This is not our first time to examine standing in a case involving a data breach. In Remijas v. Neiman Marcus Grp., LLC, 794 F.3d 688 (7th Cir.2015), the high-end department store Neiman Marcus experienced a data breach that potentially exposed the payment-card data of all customers who paid with cards during the previous year. Id. at 690. The store alerted all potentially affected customers and offered a credit monitoring service to each of them. Id. The plaintiffs had shopped at Neiman Marcus during the time the information was exposed to the invader. Id. They brought a class action based on the breach. Id. at 691.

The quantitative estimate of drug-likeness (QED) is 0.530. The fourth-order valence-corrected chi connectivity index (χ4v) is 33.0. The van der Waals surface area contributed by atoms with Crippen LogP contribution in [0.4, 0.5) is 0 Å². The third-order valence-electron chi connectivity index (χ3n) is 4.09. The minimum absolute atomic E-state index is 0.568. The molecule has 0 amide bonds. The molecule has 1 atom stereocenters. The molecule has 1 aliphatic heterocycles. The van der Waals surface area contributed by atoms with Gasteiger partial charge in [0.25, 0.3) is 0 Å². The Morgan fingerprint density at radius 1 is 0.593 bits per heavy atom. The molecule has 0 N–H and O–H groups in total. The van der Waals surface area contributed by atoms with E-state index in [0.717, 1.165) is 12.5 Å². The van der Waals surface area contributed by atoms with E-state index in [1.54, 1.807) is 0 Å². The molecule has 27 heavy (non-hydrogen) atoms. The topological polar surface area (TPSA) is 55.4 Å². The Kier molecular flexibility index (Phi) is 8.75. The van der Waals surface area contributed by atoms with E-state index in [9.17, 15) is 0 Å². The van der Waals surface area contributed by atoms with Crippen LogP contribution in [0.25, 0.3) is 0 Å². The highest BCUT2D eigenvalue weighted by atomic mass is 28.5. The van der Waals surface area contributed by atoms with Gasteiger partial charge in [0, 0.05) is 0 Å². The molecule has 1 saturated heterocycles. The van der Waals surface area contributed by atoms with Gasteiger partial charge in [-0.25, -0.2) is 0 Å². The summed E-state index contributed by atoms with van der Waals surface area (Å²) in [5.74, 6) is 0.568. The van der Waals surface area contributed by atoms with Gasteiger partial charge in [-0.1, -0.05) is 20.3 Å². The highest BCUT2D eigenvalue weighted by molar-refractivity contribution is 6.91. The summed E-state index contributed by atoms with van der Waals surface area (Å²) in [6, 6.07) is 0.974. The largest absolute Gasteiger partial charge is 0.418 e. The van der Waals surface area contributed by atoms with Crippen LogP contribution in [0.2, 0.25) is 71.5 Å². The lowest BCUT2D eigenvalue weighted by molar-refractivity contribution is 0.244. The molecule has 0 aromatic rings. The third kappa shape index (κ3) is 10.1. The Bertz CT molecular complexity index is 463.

We concluded that several of those plaintiffs' injuries were concrete and particularized enough to support Article III standing. First, we identified two future injuries that were sufficiently imminent: the increased risk of fraudulent credit- or debit-card charges, and the increased risk of identity theft. Id. at 691–94. These, we found, were not mere “allegations of possible future injury,” but instead were the type of “certainly impending” future harm that the Supreme Court requires to establish standing. Id. at 692 (internal quotation marks omitted) (quoting Clapper v. Amnesty Int'l USA, ––– U.S. ––––, ––––, 133 S.Ct. 1138, 1147, 185 L.Ed.2d 264 (2013)). In Clapper, the plaintiffs expressed only their fear that the government might have intercepted their private communications. Clapper, 133 S.Ct. at 1148. The Supreme Court held that this injury was too speculative to support standing to challenge the Foreign Intelligence Surveillance Act. Id. In contrast, the alleged data theft in Remijas had already occurred. Remijas, 794 F.3d at 693. In the latter situation, we held, “there is ‘no need to speculate as to whether [the Neiman Marcus customers'] information has been stolen and what information was taken.’ ” Id. (alteration in original) (quoting In re Adobe Sys., Inc. Privacy Litig., 66 F.Supp.3d 1197, 1214 (N.D.Cal.2014)). The plaintiffs “should not have to wait until hackers commit identity theft or credit-card fraud in order to give the class standing, because there is an ‘objectively reasonable likelihood’ that such injury will occur.” Id. (quoting Clapper, 133 S.Ct. at 1147).